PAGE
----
Educators, child care specialists, and others – including parents – need to have a wider view of what is best for children.  In cases of highly contentious and adversarial divorces, for example, psychological evaluations and/or assessments of the parties involved, may be ordered by a judge.  In such cases, by today’s standards, these reports, typically made by an unbiased psychologist, provide judges and attorneys with a more clear perspective of family relationships and parenting.  Thus, people in the legal field recognize that they may not have the training needed to make such unbiased evaluations.  They rely on psychologists to ethically and professionally perform them so that the best interests of the child are maintained.

Unfortunately, and to the detriment of children, not everyone recognizes that they do not have the insight or training needed to work in and make decisions that are in the best interests of children.  From my knowledge and experiences regarding many schools, particularly those in the South, individuals in education are quick to punish, including for minor issues, and may not realize that they do not have the insight necessary to best support children and do what is best for children.  Exercise as punishment (such as being made to walk or run laps outside, including in high temperatures) and lengthy detentions (including 30-60 minute lunch/recess detentions), particularly for insignificant issues, and issued toward children, do not resolve, but compound issues, making children potentially distrustful, disrespecting of, and hopeless about school officials.  (I know of at least four schools in my immediate area where these are practices.) 

These situations are compounded and worsened regarding children who have special needs.  Sometimes, it appears to be the children and/or parents who are blamed in situations in which school officials promise support and accommodation to such children, however they may just be going through the motions and not adequately or effectively be meeting such needs.  And, punishments toward children have been shown in research to be ineffective; truly, they may only serve to increase distrust and resentment in children toward adults who are supposed to have their best interests in mind, but who, in fact, do not.

In some situations, an array of psychological evaluations and assessments may be provided to educators that address children’s special needs – and parents may inform school teachers and leaders about what is best for their child – however, for whatever reasons, school teachers and officials may simply be ignorant about such needs, may not follow the suggestions of professional evaluations or parent recommendations, and may completely misjudge the situations.  Doing this places some children with special needs in greater danger and at higher risk for worse outcomes and situations at school.  Through the school officials’ own lack of insight – and in some cases – lack of compassion and motivation to learn, grow, and develop – children are, in fact, harmed by their ignorance and lack of support, and in some cases, are blamed and punished due to it – the pitfall of blaming the victim.

When children with special needs are not sufficiently, nor positively accommodated in schools, great risk and danger may be imposed upon them due to others’ ignorance.  To some people, what is clear and obvious in certain situations goes completely unrecognized – and therefore, not at all addressed – in others.  What is worse in these situations is when people who are ignorant about these situations categorically deny that they have occurred and escalate already tense situations that may involve high emotions.  Such lack of insight and understanding reflects not only their ignorance, but their rigidity, inflexibility, and absolute refusal toward even having an interest at gaining any increased understanding about the issues or situations.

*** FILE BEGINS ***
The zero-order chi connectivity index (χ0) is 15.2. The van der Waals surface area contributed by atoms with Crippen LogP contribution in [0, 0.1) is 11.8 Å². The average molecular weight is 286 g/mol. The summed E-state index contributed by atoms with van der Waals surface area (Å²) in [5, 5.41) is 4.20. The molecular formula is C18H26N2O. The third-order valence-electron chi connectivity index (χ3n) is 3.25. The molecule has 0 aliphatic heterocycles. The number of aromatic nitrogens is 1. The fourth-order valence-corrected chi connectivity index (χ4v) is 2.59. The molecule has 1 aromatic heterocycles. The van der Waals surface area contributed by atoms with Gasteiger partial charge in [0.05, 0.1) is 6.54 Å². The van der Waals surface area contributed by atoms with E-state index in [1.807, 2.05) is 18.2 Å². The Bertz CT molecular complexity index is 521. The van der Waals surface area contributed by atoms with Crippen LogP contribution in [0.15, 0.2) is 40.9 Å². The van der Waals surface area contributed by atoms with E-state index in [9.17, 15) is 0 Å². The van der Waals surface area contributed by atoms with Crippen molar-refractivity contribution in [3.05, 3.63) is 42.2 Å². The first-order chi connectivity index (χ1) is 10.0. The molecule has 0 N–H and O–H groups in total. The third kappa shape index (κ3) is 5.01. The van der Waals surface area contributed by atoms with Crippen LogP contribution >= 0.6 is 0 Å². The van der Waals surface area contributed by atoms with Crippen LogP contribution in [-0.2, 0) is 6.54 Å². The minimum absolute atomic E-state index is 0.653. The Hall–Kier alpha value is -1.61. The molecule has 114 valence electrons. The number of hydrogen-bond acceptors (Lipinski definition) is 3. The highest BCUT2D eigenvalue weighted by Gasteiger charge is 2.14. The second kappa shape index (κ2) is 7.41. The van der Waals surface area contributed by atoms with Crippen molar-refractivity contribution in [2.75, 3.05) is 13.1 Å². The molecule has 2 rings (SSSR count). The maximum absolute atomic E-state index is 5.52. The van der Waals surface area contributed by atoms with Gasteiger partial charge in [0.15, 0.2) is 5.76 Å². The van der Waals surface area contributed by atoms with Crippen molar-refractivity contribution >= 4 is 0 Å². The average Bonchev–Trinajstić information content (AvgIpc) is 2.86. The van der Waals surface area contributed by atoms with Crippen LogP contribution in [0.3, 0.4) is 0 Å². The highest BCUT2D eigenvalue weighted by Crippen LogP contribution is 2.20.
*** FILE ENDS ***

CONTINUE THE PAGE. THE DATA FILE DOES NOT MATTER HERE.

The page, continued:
Even those most highly-trained in supporting children may sometimes miss critical pieces of information, however this should be an indication to others that as much training and information is needed to enlighten themselves to children’s needs and what is in children’s best interests.  Additionally, because there is often the tendency in people to desire to perceive issues and situations in an optimistic manner, there should be an awareness of this so that critical issues about others are not missed and do not turn potentially tragic. 

In short, particularly when it comes to educating children, it is not acceptable to be clueless about and not practice what is in their best interests.  And, situations that are detrimental and potentially tragic to children that occur out of the ignorance of educators and school officials should not be escalated – but diffused – in the best interests of children. 

In my book, perhaps schools in which ignorance and a lack of support prevails toward children may be performing okay with some students, but they may also be harming those students who are most at risk.  Such characteristics, policies, and/or the lack of policies of schools become dangerous to children when people in education do not even realize that what is occurring is creating a potentially harmful or tragic situation for children.  Parents must be acutely aware of and insightful about such circumstances in order to advocate for and protect their children as much as possible, particularly in schools where everyone may not be on the same page about what is best for children.